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CCCE education grant encourages community engagement in Faribault

< for Community and Civic Engagement (CCCE) and Educational Studies Department have received nearly $100,000 in federal research funding to study the experiences of immigrant high school students in Faribault.

Amel Gorani, director of CCCE and Anita Chikkatur, the Chair of the Educational Studies Department, will be working closely with Faribault High School (FHS), along with the organizations Somali Community Resettlement Services (SCRS) and Community Without Borders (CWB) on the grant. SCRS is a public charity agency that assists Somali refugee and immigrants with accessing healthcare, education, legal protection and other resettlement services. CWB is a non-profit organization in Faribault that works to empower immigrant communities.

Gorani and Chikkatur aim to learn more about the experiences of Somali and Latinx high school students in Faribault and how to build a community that embraces the town’s increasing diversity. “With the demographic shifts, there are lots of different opportunities to do things differently,” Gorani said. Their larger goal of this collaboration with the Faribault community is to build unity and address issues in an area that has seen huge changes in demographics. “School districts have had to deal with that change, so the purpose of this research is to have the communities explore their own issues, identify these issues that are priority questions for them are, and then do the research to find the answers to the questions,” said Gorani.

This grant will allow the Faribault school community to further address the way they foster inclusivity and embrace their cultural diversity. Chikkataur said, “It’s not that we’re going there to ‘help,’ but we’re going there to learn how to work with [people] to build on and increase their own capacities to think about [others],” Chikkatur said.

The grant comes from the Corporation for National and Community Service (CNCS), the federal agency that funds civil society programs such as AmeriCorps and Senior Corps. CNCS is the nation’s largest annual grant-maker and is dedicated to responding to crucial issues communities face across the U.S. This is the first time the federal agency will be funding participatory action research—i.e., FHS will be able to explore, via student and teacher participation, their own areas of interest and fully analyze their experiences to understand what works and doesn’t work at the school.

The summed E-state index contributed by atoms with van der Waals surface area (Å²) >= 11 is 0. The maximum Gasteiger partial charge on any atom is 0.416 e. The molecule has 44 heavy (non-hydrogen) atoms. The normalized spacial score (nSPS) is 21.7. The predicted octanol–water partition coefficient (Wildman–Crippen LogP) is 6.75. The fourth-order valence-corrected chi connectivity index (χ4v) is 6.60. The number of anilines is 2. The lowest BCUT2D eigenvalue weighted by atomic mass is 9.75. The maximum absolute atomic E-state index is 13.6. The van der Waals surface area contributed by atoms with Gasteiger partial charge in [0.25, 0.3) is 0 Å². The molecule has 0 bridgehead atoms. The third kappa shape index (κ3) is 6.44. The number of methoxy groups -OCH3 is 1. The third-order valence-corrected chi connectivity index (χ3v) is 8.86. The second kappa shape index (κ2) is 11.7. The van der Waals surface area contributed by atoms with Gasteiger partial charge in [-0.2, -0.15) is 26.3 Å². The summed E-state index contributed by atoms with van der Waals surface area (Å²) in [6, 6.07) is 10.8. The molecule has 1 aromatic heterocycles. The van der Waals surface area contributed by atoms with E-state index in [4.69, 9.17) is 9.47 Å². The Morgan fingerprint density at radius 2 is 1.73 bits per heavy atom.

“The whole idea of participatory research is that the community most affected by whatever problem you’re studying gets to decide how to frame the problem, investigate the problem, and propose solutions,” Chikkatur said. “It gives us a lot of flexibility [with] what we will be working on to make it what they need and something that’s actually helpful and useful for them.

“It is a framework to think about research but that can actually involve any method of research, so it can involve interviews, surveys, focus groups [and] oral histories so that part of it will be determined by the question that they ask and what they want to find out.”

Faribault’s demographics have changed markedly the past ten years and it has become a majority-minority school district. According to a Carleton College press release, in 2010, the population of students of color in the district was 25%, and in 2018, it was 55%.

Out of 200 schools across the United States that applied for the grant, Carleton was one of only two small schools—along with Smith College—selected for it.

12 FHS students of color, several parents and six teachers have already been selected to help lead the research. Throughout the next couple months, they will attend meetings and figure out the direction of their research so that, by March, they identify their focus question and appropriate methodology.

Chikkatur said that she hopes “the students, teachers and staff are able to come up with some concrete things that the school can do differently in the next two years [in order] to think about creating [an environment] that’s inclusive and culturally relevant for all their students.”

Carleton faculty and students will attend the meetings to provide assistance, but the overall goal is for students and parents to eventually facilitate the conversations on their own. Chikkatur and Gorani are working to identify Carleton students bilingual in either Spanish and English or Somali and English to take notes during meetings and help with the research efforts.

This research has strong potential to benefit the Faribault community. “Oftentimes we come from academic institutions with a set agenda, so this is honoring the expertise and knowledge that’s already in the community and giving them the opportunity to set the research agenda and findings,” Gorani said.

Chikkatur added that the research is meant to help the students “figure out how [to] bring [their] voices together to build power and organization amongst [themselves] it’s about helping communities develop capabilities and expertise and being able to propose solutions.”

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